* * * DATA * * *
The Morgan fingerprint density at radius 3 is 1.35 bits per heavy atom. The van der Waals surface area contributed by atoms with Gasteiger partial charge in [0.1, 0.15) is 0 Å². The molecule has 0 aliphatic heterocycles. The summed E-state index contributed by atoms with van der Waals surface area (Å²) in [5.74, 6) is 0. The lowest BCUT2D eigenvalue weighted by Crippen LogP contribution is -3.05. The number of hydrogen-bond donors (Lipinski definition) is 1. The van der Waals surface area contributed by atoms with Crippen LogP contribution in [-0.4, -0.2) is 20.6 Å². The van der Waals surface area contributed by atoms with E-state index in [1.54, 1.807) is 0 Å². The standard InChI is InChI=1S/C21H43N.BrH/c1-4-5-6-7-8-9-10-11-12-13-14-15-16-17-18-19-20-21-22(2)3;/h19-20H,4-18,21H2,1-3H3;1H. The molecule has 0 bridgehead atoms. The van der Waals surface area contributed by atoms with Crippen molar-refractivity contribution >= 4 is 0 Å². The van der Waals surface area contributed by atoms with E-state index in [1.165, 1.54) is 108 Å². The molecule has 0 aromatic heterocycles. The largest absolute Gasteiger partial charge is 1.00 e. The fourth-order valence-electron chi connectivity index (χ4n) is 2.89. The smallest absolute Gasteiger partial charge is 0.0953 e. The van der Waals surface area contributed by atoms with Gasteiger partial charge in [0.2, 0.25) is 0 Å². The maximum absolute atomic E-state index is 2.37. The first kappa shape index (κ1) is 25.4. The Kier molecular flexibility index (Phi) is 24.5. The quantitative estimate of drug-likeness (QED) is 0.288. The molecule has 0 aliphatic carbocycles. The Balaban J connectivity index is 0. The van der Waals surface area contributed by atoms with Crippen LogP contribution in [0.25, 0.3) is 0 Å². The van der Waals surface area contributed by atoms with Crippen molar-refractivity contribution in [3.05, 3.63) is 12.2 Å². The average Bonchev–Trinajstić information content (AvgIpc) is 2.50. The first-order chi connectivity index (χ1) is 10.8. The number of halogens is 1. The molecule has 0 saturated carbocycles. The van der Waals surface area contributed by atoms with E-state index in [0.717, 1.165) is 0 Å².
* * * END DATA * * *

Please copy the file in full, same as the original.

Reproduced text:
The Morgan fingerprint density at radius 3 is 1.35 bits per heavy atom. The van der Waals surface area contributed by atoms with Gasteiger partial charge in [0.1, 0.15) is 0 Å². The molecule has 0 aliphatic heterocycles. The summed E-state index contributed by atoms with van der Waals surface area (Å²) in [5.74, 6) is 0. The lowest BCUT2D eigenvalue weighted by Crippen LogP contribution is -3.05. The number of hydrogen-bond donors (Lipinski definition) is 1. The van der Waals surface area contributed by atoms with Crippen LogP contribution in [-0.4, -0.2) is 20.6 Å². The van der Waals surface area contributed by atoms with E-state index in [1.54, 1.807) is 0 Å². The standard InChI is InChI=1S/C21H43N.BrH/c1-4-5-6-7-8-9-10-11-12-13-14-15-16-17-18-19-20-21-22(2)3;/h19-20H,4-18,21H2,1-3H3;1H. The molecule has 0 bridgehead atoms. The van der Waals surface area contributed by atoms with Crippen molar-refractivity contribution >= 4 is 0 Å². The van der Waals surface area contributed by atoms with E-state index in [1.165, 1.54) is 108 Å². The molecule has 0 aromatic heterocycles. The largest absolute Gasteiger partial charge is 1.00 e. The fourth-order valence-electron chi connectivity index (χ4n) is 2.89. The smallest absolute Gasteiger partial charge is 0.0953 e. The van der Waals surface area contributed by atoms with Gasteiger partial charge in [0.2, 0.25) is 0 Å². The maximum absolute atomic E-state index is 2.37. The first kappa shape index (κ1) is 25.4. The Kier molecular flexibility index (Phi) is 24.5. The quantitative estimate of drug-likeness (QED) is 0.288. The molecule has 0 aliphatic carbocycles. The Balaban J connectivity index is 0. The van der Waals surface area contributed by atoms with Crippen LogP contribution in [0.25, 0.3) is 0 Å². The van der Waals surface area contributed by atoms with Crippen molar-refractivity contribution in [3.05, 3.63) is 12.2 Å². The average Bonchev–Trinajstić information content (AvgIpc) is 2.50. The first-order chi connectivity index (χ1) is 10.8. The number of halogens is 1. The molecule has 0 saturated carbocycles. The van der Waals surface area contributed by atoms with E-state index in [0.717, 1.165) is 0 Å².